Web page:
(3) Just today, the department sent out its excited, self-congratulatory email, announcing the names of the full, normal-sized cohort of first-year students they have admitted for the 2012-13 school year.
Does anyone else see anything wrong with this picture?????
Monday, April 16, 2012
However, I was somewhat disappointed to see that at the referring link, the author of the piece noted that when looking at my blog - as well as 100 Reasons and PINYC's and a few others - readers should "glean the advice [and] leave the bitterness."
I admit, this quote rubbed me the wrong way - both on behalf of us bloggers and our readers.
Not because our blogs aren't bitter (in places). Of course they are! We're recovering academics. As others have noted, it's not altogether dissimilar to being a recovering addict or from leaving a cult. We're reorienting our entire lives and mindsets away from an institution that we've become totally immersed in, and a lifestyle that we've grown to believe is the only lifestyle and career worth living.
I wasn't disappointed at being called bitter. But I was disappointed to see the bitterness billed as something that was inappropriate or that others shouldn't be feeling. In my opinion, it is completely appropriate and natural for you to be bitter and hurt and angry when you find yourself leaving academia.
Friday, April 13, 2012
Standard disclaimers: these were written about a year ago when I was freshly dealing with my anger at academia and was working through my feelings with a therapist. I don't really feel this strongly about most of this stuff now ... although I certainly don't denounce any of the thoughts or emotions expressed in these posts, either. :)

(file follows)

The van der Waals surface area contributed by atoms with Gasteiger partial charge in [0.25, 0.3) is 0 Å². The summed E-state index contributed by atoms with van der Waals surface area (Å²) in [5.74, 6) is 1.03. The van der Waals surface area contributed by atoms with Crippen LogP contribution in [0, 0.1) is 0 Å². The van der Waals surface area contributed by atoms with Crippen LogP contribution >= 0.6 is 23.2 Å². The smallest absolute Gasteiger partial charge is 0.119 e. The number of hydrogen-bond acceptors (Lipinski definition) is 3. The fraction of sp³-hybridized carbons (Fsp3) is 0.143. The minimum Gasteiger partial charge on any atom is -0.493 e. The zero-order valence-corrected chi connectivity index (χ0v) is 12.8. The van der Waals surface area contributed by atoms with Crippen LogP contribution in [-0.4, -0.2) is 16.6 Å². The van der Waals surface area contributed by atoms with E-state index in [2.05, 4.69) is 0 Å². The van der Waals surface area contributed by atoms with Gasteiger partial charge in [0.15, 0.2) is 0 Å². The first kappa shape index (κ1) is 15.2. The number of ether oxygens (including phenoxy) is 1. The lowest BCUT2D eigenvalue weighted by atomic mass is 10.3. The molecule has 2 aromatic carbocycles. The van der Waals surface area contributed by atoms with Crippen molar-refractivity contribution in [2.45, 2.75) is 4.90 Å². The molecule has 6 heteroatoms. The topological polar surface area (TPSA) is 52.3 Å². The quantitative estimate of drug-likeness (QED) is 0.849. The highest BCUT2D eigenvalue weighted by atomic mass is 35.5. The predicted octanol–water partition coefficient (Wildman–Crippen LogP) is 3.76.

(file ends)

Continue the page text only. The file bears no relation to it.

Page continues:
(Notes that will simply migrate home to your office, to sit on top of the other piles of notes from presentations you listened to that had absolutely no bearing on the work you're doing or the research you're interested in or anything else relevant to you. And yet, you have to hang onto them forever and ever and ever, filed away in some cabinet. After all, they represent academic work!!)
It's titled, appropriately, F*ck Your Pointless, Endless Seminars... language NSFW. Obviously. :)
Friday, April 6, 2012
Literary Emergency is written by an English Ph.D. who is currently in the middle of a career change after (I believe) failing to land a tenure-track job. Already, zie has written some interesting posts about the insanity and expense of the academic job search - something that, obviously, appeals to me given my recent series on privilege in academia.
Zie has also written an insightful post about how pursuing an all-encompassing career like academia is the perfect way to ruin your love of something (in hir case, books) ... and how you should think about this reality when you are searching for new jobs. Zie has posted a "sweet spot" theory that I really appreciate - basically, the idea that you should find a "sweet spot" of things you enjoy doing but don't love, and focus your career there. Then, save the things you love for your hobbies and interests outside of work so that you don't get burned out.
Oh, and how could I forget ... zie illustrates every entry with an awesome cartoon. Oh, how I wish I had artistic ability or a consistent sense of humor! :)
It's good stuff. Go check it out!
Now, onto me me me me and more me...
So I met with my boss yesterday about a potential raise and promotion that would keep me at this job for a bit longer ... and to my amazement, the offer he made was quite a bit more generous than I was expecting.
Wednesday, April 4, 2012
After a few days/weeks of thinking of nothing other than my current job and my future career plans, a recent post at Postacademic in NYC's place got me thinking, yet again, about privilege in academia. You may recall that I started a series on privilege a few months back, in which I argued that grad school and the immediate post-graduate period is far, far easier to navigate for people who come from lives of privilege, while those of us from more modest backgrounds are often forced to juggle work-intensive assistantships and "side" teaching positions in order to stay in academia while also being able to pay our rent.
In other words, academia exacerbates privilege. And based on the way it's structured, it places more value on students and faculty who come from privileged backgrounds, who are able to pursue academia as a sort of interesting intellectual exercise with Mom and Dad (or a wealthy spouse) footing the bill when things get financially tight, rather than as an actual career that pays a decent salary in exchange for concrete work like teaching.